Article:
What’s the highest mountain range in Europe? The Alps? Wrong. It is the Caucasus Mountains marking the border between Georgia and Russia. While the highest peak is in Russia, Georgia lays claim to the second highest, Shkara, which at 5,193m (17,040 ft) beats Mont Blanc by nearly 400m (1,312 ft). These dramatic mountains, with their terrifying hairpin roads and hidden villages cut off at winter, are the stuff of legend.
A guest is a gift from God, goes the saying in Georgia. So foreign visitors are plied with food and drink – an enjoyable experience, if not always good for the waistline. But “a toast!” is the phrase dreaded by any visitor with a busy work day ahead.
The area around the ski resort of Gudauri (120km/75 miles north of Tbilisi) makes a good starting point for summer walks through mountain meadows full of flowers. Even in the lowland areas, eagles soar overhead and spectacular views can be had. The mountains in the south and east can offer more gentle walks.
These regions are also suitable for horse riding and mountain biking, and there are numerous mountain roads and tracks. Special Caucasian horses bred for their endurance and beauty, such as the Kabardo and the Tusheti, are the traditional means of transport in this area. Trips can be started at the mountain resort of Bakuriani.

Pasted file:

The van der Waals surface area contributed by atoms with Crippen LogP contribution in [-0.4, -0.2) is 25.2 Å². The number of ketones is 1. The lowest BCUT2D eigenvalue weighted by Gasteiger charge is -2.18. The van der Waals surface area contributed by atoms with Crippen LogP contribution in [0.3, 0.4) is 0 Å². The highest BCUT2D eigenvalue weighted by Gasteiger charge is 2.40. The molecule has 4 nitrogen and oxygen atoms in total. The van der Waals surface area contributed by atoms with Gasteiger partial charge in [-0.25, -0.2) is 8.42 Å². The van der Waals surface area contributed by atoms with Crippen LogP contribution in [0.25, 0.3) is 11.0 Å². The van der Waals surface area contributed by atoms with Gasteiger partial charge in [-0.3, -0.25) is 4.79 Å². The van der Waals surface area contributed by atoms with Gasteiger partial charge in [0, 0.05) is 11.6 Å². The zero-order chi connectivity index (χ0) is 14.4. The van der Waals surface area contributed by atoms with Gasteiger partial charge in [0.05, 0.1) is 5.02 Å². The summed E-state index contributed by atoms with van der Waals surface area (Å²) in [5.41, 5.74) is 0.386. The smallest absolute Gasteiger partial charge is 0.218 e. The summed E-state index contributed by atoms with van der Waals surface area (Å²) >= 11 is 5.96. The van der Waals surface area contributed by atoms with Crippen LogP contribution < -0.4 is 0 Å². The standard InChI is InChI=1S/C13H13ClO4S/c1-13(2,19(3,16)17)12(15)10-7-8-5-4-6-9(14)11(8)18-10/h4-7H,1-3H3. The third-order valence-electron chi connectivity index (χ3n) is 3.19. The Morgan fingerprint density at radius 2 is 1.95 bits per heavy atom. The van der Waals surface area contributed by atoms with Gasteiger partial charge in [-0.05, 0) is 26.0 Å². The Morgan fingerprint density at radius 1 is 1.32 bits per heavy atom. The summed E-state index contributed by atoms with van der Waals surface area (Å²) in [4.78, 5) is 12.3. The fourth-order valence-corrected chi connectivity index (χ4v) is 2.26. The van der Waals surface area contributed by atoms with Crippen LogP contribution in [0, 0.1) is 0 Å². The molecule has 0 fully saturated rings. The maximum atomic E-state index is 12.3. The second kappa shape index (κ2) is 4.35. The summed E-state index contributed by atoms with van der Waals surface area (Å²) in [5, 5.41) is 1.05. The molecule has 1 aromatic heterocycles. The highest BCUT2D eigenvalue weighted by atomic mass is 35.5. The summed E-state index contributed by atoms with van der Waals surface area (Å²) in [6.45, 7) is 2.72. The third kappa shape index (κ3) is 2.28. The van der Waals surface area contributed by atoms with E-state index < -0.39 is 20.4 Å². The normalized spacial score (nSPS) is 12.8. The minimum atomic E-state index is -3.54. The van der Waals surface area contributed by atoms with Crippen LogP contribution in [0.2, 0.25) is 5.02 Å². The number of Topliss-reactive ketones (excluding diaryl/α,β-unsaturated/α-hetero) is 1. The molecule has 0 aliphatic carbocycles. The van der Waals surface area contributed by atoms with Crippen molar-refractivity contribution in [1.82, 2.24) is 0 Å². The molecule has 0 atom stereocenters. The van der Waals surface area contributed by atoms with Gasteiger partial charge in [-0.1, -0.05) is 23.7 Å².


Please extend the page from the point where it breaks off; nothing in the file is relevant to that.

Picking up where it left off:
Perhaps it is the Georgian wine and legendary hospitality that lures visitors to the country. As you will notice when you step foot in Georgia, an invitation for a meal is never far away. Before long you will be toasting with your hosts, dancing around and being fed copious amounts of wine and spirits. Georgians love to drink! Maybe it will happen in beautiful Tbilisi with its churches, winding streets and classical facades. Or it might be in Kutaisi, a contender for Golden Fleece glory. For sure it will happen in the Caucasus Mountain, as you hike from village to village in Svaneti or around Stepantsminda, formerly known as Kazbegi. And when you are finished drinking you can take a dip in the Black Sea outside Batumi.